Monday, July 26, 2010

SIM Lock Breaking Now Legal In The US

Copyright is quite an interesting legal system, especially in the United States. Our copyright system is possibly one of the most intricate such system in the world. As you may know, one of my hobbies is to study copyright law; the encroachment of the extent of copyright law on the freedom of people to use copyrighted works for otherwise legal purposes has gotten to the point where it verges on the very point of being draconian. One of the most dangerous and impacting copyright law in effect today is the Digital Millennium Copyright Act, Public Law 105-304 (1998), added a new Chapter 12 to title 17 United States Code, and is commonly known by it’s initialism, DMCA.

For example, the DMCA makes it illegal to circumvent any form of encryption/content scrambling system, even extremely weak and obvious-to-decode ones. It makes it illegal to modify scrambled media/signed media systems to accept non-scrambled/non-signed media. Specifically, Title 17 USC § 1201 provides that "No person shall circumvent a technological measure that effectively controls access to a work protected under this title." However, there are some exceptions to these rules, and today, the Library of Congress is required by 17 USC § 1201(a)(1) to publish a new set of exemptions to the DMCA every three years. Today, they published the new exemptions for 2010.

Now, before we get into detail, let me give you a little backstory that shows the effect of one of the new exemptions.

I recently purchased a Nokia 6620 off of eBay. When I got the handset, it was locked to the old Cingular/Pacific Bell network, which has since been acquired by of AT&T. I promptly took the liberty of using a tool called “NokiaFREE Calculator” to disengage the phone’s carrier lock, known as a SIM lock, which would prevent operation of the phone when a Subscriber Identity Module (SIM) card from any carrier other than the carrier it is locked to is inserted into the phone. I did not know this at the time, and if I had, I wouldn’t of cared anyways, but such an act was a violation of the Digital Millennium Copyright Act. However, I need not worry, as the exemptions published today make such an act legal. For the sake of the legally-inclined reader, I have included below the official Statement of the Librarian of Congress Relating to Section 1201 Rulemaking, with the particular exemption that makes such SIM lock removal legal highlighted in bold.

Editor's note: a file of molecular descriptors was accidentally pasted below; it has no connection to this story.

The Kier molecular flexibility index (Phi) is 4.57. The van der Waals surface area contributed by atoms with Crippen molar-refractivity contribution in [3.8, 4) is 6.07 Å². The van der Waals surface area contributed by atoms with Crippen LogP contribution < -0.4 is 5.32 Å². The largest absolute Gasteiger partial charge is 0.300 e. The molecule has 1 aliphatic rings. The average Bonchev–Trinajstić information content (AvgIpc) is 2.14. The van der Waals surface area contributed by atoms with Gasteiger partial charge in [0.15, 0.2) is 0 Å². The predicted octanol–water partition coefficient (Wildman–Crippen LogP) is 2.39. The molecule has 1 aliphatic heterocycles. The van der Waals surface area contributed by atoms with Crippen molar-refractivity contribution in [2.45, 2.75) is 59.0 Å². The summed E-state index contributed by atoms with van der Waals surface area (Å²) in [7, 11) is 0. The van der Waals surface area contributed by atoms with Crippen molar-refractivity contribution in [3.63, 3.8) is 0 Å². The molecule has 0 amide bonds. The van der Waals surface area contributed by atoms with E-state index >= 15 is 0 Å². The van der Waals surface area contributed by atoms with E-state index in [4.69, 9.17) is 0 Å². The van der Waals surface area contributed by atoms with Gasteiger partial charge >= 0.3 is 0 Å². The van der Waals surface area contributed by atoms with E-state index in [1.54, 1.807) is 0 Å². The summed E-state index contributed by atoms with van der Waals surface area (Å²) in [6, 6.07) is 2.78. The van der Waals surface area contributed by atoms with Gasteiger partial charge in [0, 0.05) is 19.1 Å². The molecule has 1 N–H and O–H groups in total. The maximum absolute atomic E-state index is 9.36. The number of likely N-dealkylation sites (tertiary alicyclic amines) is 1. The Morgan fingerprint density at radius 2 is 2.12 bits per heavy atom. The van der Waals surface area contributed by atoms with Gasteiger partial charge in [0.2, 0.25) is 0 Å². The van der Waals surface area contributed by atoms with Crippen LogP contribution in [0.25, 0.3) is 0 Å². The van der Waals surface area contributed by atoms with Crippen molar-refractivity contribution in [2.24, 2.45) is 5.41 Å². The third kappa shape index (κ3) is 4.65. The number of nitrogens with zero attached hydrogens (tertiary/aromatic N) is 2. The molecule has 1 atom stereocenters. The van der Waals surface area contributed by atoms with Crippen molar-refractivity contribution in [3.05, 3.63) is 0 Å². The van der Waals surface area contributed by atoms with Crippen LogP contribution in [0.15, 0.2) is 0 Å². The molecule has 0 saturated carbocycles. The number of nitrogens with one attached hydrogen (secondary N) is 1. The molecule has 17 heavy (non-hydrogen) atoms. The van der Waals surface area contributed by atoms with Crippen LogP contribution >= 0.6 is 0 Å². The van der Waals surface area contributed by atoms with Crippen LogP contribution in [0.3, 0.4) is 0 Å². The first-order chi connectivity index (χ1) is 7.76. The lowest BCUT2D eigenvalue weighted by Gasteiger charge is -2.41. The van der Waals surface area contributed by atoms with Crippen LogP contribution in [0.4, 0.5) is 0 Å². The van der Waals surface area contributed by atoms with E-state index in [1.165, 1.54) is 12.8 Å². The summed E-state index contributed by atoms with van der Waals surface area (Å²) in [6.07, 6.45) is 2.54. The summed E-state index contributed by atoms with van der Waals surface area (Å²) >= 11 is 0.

Statement of the Librarian of Congress Relating to Section 1201 Rulemaking

Section 1201(a)(1) of the copyright law requires that every three years I am to determine whether there are any classes of works that will be subject to exemptions from the statute’s prohibition against circumvention of technology that effectively controls access to a copyrighted work. I make that determination at the conclusion of a rulemaking proceeding conducted by the Register of Copyrights, who makes a recommendation to me. Based on that proceeding and the Register’s recommendation, I am to determine whether the prohibition on circumvention of technological measures that control access to copyrighted works is causing or is likely to cause adverse effects on the ability of users of any particular classes of copyrighted works to make noninfringing uses of those works. The classes of works that I designated in the previous proceeding expire at the end of the current proceeding unless proponents of a class prove their case once again.

This is the fourth time that I have made such a determination. Today I have designated six classes of works. Persons who circumvent access controls in order to engage in noninfringing uses of works in these six classes will not be subject to the statutory prohibition against circumvention.